Surely you would have to be a bit obsessed to record everything you eat, wear and do on a daily basis. But, even a week or month of recording may be enough to shock you. For instance, you may realize that your closet is jammed with 456 items of clothing, but you reach for the same black sweater at nearly every occasion. Or, you may think that you have a shortage of spare time, but yet realize that you’re watching 13 hours of television per week. Personally, I do not own a television set. I’m the 456-items-of-clothing type.

Ultimately, when you finish your audit, you’ll have an accounting of what you’ve been doing each day, with details about where, when and with whom. You’ll have a picture of the clothes you wear, the food you eat, the money you spend, the moods you’re in, and the goals you have for the future. It is this very personal reckoning which will serve as your motivation, when you begin crafting the life you really want to live.

Pencil? Check. Paper? Check. Excel spreadsheet? Check.

Now for the hard part: the honesty!

Check out The Life Audit and other such titles, by browsing section 646.7, next time you’re in your local library.

Legal Guide for the Visual Artist, by Tad Crawford

by Katherine - 1 Comment(s)

If you are a person who makes paintings, prints, sketches, drawings or sculptures, then check out this new book!

Author Tad Crawford explains the business of art, and goes on to explore copyright and permissions, contracts, taxes, grants, and more! There are even chapters on how to resolve disputes and approach museums and galleries.

Pictures are worth 1000 words, the old cliché goes. But, pictures can also be worth thousands of dollars. Protect your work and impress your clients with a thorough understanding of your rights and obligations as a creator.

Jonathan Adler on Happy Chic Accessorizing

by Katherine - 1 Comment(s)

A feast for the eyes! I was inspired just by flipping through a few pages of this neat new book.

Let potter, writer and designer Jonathan Adler show you how to use what you’ve already got in order to create tablescapes and pillowscapes. Learn to style consoles, shelves and mantles, and make the most of screens, mirrors and artwork, too. A series of visually arresting photographs will help you to understand the basics of rhythm, scale, proportion, colour, content, shape and tension. I found myself saying “Oooohhh…..I want that!” at almost every turn! Why would I need a giant gold chair in the shape of a hand? Ask Jonathan Adler, the man who’s convinced me. What I like most is that all the accessories featured within are distinctly modern. This is not the book for those who love French Country style. Rather, this is the book for fans of zebra print, ecclectic artwork and bright colours. Check it out if you believe that more is more!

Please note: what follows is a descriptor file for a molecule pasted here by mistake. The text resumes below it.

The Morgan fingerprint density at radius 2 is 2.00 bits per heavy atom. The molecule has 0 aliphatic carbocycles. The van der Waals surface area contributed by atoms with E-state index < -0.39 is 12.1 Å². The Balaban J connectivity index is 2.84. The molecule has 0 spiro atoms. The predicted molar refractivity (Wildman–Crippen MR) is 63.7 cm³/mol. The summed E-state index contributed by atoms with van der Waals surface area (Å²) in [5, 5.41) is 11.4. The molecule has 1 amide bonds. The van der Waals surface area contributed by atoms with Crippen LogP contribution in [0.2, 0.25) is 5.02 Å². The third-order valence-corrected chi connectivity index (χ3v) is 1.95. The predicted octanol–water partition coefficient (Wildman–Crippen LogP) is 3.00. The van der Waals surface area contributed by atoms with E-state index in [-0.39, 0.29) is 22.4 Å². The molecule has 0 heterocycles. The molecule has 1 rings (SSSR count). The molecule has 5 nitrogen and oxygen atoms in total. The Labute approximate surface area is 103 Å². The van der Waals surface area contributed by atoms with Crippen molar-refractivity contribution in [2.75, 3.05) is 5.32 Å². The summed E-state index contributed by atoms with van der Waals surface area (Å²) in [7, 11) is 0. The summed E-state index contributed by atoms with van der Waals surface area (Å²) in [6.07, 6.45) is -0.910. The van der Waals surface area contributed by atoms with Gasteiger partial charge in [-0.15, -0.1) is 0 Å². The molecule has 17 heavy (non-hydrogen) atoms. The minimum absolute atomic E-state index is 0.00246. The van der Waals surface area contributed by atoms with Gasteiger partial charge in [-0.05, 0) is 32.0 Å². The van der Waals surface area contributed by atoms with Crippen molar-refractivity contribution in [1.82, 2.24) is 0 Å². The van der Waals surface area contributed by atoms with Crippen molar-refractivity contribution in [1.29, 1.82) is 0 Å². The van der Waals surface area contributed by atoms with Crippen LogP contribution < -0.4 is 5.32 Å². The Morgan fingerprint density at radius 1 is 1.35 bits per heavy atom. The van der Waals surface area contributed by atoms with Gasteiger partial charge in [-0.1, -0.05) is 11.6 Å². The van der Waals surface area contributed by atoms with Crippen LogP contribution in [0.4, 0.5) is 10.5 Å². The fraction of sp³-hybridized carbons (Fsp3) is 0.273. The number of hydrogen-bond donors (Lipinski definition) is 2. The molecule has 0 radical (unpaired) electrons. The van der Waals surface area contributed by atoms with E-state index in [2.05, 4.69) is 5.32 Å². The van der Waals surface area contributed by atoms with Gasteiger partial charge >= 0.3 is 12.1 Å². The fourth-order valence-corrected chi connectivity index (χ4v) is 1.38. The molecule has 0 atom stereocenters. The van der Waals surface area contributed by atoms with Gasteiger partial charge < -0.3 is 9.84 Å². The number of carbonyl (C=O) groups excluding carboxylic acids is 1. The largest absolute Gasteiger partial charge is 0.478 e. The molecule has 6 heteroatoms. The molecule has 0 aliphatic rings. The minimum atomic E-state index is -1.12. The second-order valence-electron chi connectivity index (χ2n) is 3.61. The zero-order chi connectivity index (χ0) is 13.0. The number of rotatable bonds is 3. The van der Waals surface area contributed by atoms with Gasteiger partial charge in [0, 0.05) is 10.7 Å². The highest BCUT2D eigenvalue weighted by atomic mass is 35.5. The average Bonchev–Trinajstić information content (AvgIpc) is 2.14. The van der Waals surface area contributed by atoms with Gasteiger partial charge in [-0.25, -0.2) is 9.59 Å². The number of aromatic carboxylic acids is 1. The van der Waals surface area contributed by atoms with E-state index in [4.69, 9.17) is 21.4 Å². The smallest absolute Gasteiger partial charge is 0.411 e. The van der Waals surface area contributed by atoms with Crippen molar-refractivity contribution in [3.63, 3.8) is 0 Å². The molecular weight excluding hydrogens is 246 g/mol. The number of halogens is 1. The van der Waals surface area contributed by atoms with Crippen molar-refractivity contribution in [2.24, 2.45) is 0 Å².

Need a new look? Put this book on hold today, and be inspired!

Say “Ahhhhhhhhhh…………….”

by Katherine - 0 Comment(s)

A new book caught my eye this afternoon: “The World’s Best Massage Techniques: The Complete Illustrated Guide”, by Victoria Jordan Stone. It features innovative bodywork practices from around the world, and includes lots of helpful images.

And now…I’ve got plans for the weekend! I’m going to grab my guy, light some candles, and get ready to have my meridians thoroughly stimulated! “Ahhh….”

This book covers Swedish, Thai and hot stone massage techniques. It also discusses Shiatsu, Tantsu and Lomi Lomi. I’ve never even heard of some of these, but I’m excited to learn more!

If you’ve got an interest in massage (and who doesn’t love a good rub-down?!) then drop by your local library and browse section 615.

234567891011Showing 37 - 42 of 74 Record(s)